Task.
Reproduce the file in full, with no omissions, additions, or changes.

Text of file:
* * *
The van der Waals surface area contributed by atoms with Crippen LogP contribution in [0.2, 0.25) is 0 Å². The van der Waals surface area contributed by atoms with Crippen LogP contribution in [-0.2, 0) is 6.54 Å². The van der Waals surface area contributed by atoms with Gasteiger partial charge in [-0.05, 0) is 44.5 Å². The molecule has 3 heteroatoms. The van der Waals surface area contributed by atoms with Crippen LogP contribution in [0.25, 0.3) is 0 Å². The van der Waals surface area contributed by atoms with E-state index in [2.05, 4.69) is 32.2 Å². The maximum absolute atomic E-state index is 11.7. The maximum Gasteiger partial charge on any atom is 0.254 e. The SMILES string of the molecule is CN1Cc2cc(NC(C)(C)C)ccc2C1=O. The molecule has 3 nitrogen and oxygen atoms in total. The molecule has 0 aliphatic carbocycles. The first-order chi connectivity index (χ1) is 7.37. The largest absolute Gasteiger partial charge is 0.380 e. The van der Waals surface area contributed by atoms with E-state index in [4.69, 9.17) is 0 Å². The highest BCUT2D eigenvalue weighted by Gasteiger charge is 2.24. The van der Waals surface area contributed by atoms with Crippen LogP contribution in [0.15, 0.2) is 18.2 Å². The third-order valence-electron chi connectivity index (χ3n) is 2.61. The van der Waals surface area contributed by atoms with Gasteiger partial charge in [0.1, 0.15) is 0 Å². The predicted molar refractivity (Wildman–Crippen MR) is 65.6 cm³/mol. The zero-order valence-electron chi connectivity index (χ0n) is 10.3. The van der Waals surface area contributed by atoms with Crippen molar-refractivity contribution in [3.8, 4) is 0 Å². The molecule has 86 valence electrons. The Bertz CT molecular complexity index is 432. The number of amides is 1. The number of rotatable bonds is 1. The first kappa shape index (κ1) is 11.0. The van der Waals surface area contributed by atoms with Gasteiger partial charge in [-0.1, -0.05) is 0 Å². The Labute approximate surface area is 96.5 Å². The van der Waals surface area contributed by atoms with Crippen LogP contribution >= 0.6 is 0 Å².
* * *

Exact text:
The van der Waals surface area contributed by atoms with Crippen LogP contribution in [0.2, 0.25) is 0 Å². The van der Waals surface area contributed by atoms with Crippen LogP contribution in [-0.2, 0) is 6.54 Å². The van der Waals surface area contributed by atoms with Gasteiger partial charge in [-0.05, 0) is 44.5 Å². The molecule has 3 heteroatoms. The van der Waals surface area contributed by atoms with Crippen LogP contribution in [0.25, 0.3) is 0 Å². The van der Waals surface area contributed by atoms with E-state index in [2.05, 4.69) is 32.2 Å². The maximum absolute atomic E-state index is 11.7. The maximum Gasteiger partial charge on any atom is 0.254 e. The SMILES string of the molecule is CN1Cc2cc(NC(C)(C)C)ccc2C1=O. The molecule has 3 nitrogen and oxygen atoms in total. The molecule has 0 aliphatic carbocycles. The first-order chi connectivity index (χ1) is 7.37. The largest absolute Gasteiger partial charge is 0.380 e. The van der Waals surface area contributed by atoms with E-state index in [4.69, 9.17) is 0 Å². The highest BCUT2D eigenvalue weighted by Gasteiger charge is 2.24. The van der Waals surface area contributed by atoms with Crippen LogP contribution in [0.15, 0.2) is 18.2 Å². The third-order valence-electron chi connectivity index (χ3n) is 2.61. The van der Waals surface area contributed by atoms with Gasteiger partial charge in [0.1, 0.15) is 0 Å². The predicted molar refractivity (Wildman–Crippen MR) is 65.6 cm³/mol. The zero-order valence-electron chi connectivity index (χ0n) is 10.3. The van der Waals surface area contributed by atoms with Crippen molar-refractivity contribution in [3.8, 4) is 0 Å². The molecule has 86 valence electrons. The Bertz CT molecular complexity index is 432. The number of amides is 1. The number of rotatable bonds is 1. The first kappa shape index (κ1) is 11.0. The van der Waals surface area contributed by atoms with Gasteiger partial charge in [-0.1, -0.05) is 0 Å². The Labute approximate surface area is 96.5 Å². The van der Waals surface area contributed by atoms with Crippen LogP contribution >= 0.6 is 0 Å².